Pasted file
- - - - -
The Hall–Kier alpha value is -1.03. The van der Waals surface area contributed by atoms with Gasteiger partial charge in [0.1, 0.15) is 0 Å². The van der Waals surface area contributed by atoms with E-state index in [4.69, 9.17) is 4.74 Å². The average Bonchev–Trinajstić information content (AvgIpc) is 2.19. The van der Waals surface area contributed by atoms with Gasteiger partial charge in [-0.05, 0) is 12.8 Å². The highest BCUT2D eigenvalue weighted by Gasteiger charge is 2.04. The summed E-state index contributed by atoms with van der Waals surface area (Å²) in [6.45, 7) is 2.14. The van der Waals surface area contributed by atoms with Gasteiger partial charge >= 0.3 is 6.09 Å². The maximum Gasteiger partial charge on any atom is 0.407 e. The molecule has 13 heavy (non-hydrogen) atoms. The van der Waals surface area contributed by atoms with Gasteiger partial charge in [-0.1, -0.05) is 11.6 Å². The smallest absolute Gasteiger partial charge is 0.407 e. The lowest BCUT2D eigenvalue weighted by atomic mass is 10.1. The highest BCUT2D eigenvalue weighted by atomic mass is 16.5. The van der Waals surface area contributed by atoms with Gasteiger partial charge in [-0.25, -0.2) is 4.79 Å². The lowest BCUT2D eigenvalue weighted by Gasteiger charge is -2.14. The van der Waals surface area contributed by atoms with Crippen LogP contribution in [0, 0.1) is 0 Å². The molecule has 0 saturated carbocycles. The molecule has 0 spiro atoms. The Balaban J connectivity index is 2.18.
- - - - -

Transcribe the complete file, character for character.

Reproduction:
The Hall–Kier alpha value is -1.03. The van der Waals surface area contributed by atoms with Gasteiger partial charge in [0.1, 0.15) is 0 Å². The van der Waals surface area contributed by atoms with E-state index in [4.69, 9.17) is 4.74 Å². The average Bonchev–Trinajstić information content (AvgIpc) is 2.19. The van der Waals surface area contributed by atoms with Gasteiger partial charge in [-0.05, 0) is 12.8 Å². The highest BCUT2D eigenvalue weighted by Gasteiger charge is 2.04. The summed E-state index contributed by atoms with van der Waals surface area (Å²) in [6.45, 7) is 2.14. The van der Waals surface area contributed by atoms with Gasteiger partial charge >= 0.3 is 6.09 Å². The maximum Gasteiger partial charge on any atom is 0.407 e. The molecule has 13 heavy (non-hydrogen) atoms. The van der Waals surface area contributed by atoms with Gasteiger partial charge in [-0.1, -0.05) is 11.6 Å². The smallest absolute Gasteiger partial charge is 0.407 e. The lowest BCUT2D eigenvalue weighted by atomic mass is 10.1. The highest BCUT2D eigenvalue weighted by atomic mass is 16.5. The van der Waals surface area contributed by atoms with Gasteiger partial charge in [-0.25, -0.2) is 4.79 Å². The lowest BCUT2D eigenvalue weighted by Gasteiger charge is -2.14. The van der Waals surface area contributed by atoms with Crippen LogP contribution in [0, 0.1) is 0 Å². The molecule has 0 saturated carbocycles. The molecule has 0 spiro atoms. The Balaban J connectivity index is 2.18.